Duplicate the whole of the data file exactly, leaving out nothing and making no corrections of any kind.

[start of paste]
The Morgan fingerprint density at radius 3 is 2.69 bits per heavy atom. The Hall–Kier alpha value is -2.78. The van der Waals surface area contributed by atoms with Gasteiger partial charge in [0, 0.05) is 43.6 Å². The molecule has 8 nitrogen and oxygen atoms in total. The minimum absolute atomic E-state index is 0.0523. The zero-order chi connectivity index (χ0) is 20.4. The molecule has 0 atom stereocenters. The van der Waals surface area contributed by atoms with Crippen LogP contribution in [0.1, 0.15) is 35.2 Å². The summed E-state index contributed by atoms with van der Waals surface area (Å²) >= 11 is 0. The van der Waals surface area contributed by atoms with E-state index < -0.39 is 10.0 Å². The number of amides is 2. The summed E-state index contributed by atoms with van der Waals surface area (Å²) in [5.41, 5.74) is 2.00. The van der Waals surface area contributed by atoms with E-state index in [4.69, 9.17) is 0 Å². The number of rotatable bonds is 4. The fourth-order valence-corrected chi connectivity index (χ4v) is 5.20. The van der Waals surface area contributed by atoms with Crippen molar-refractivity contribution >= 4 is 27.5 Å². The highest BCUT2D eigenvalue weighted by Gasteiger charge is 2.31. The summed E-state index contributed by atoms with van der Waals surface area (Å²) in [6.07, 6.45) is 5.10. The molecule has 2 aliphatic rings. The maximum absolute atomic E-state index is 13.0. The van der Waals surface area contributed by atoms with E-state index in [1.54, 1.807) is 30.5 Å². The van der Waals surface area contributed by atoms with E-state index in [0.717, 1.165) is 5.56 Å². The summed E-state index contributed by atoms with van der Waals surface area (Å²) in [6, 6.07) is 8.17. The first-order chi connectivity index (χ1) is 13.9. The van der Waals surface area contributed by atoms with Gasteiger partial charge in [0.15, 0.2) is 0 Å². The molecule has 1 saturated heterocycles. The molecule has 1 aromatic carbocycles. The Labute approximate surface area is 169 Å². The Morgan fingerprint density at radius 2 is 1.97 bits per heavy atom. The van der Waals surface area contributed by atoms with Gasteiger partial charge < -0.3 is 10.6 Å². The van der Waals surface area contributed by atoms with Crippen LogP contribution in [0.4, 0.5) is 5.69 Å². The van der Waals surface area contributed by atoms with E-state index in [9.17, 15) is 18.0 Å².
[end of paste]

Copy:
The Morgan fingerprint density at radius 3 is 2.69 bits per heavy atom. The Hall–Kier alpha value is -2.78. The van der Waals surface area contributed by atoms with Gasteiger partial charge in [0, 0.05) is 43.6 Å². The molecule has 8 nitrogen and oxygen atoms in total. The minimum absolute atomic E-state index is 0.0523. The zero-order chi connectivity index (χ0) is 20.4. The molecule has 0 atom stereocenters. The van der Waals surface area contributed by atoms with Crippen LogP contribution in [0.1, 0.15) is 35.2 Å². The summed E-state index contributed by atoms with van der Waals surface area (Å²) >= 11 is 0. The van der Waals surface area contributed by atoms with E-state index < -0.39 is 10.0 Å². The number of amides is 2. The summed E-state index contributed by atoms with van der Waals surface area (Å²) in [5.41, 5.74) is 2.00. The van der Waals surface area contributed by atoms with E-state index in [4.69, 9.17) is 0 Å². The number of rotatable bonds is 4. The fourth-order valence-corrected chi connectivity index (χ4v) is 5.20. The van der Waals surface area contributed by atoms with Crippen molar-refractivity contribution >= 4 is 27.5 Å². The highest BCUT2D eigenvalue weighted by Gasteiger charge is 2.31. The summed E-state index contributed by atoms with van der Waals surface area (Å²) in [6.07, 6.45) is 5.10. The molecule has 2 aliphatic rings. The maximum absolute atomic E-state index is 13.0. The van der Waals surface area contributed by atoms with E-state index in [1.54, 1.807) is 30.5 Å². The van der Waals surface area contributed by atoms with E-state index in [0.717, 1.165) is 5.56 Å². The summed E-state index contributed by atoms with van der Waals surface area (Å²) in [6, 6.07) is 8.17. The first-order chi connectivity index (χ1) is 13.9. The van der Waals surface area contributed by atoms with Gasteiger partial charge in [0.15, 0.2) is 0 Å². The molecule has 1 saturated heterocycles. The molecule has 1 aromatic carbocycles. The Labute approximate surface area is 169 Å². The Morgan fingerprint density at radius 2 is 1.97 bits per heavy atom. The van der Waals surface area contributed by atoms with Gasteiger partial charge < -0.3 is 10.6 Å². The van der Waals surface area contributed by atoms with Crippen LogP contribution in [0.4, 0.5) is 5.69 Å². The van der Waals surface area contributed by atoms with E-state index in [9.17, 15) is 18.0 Å².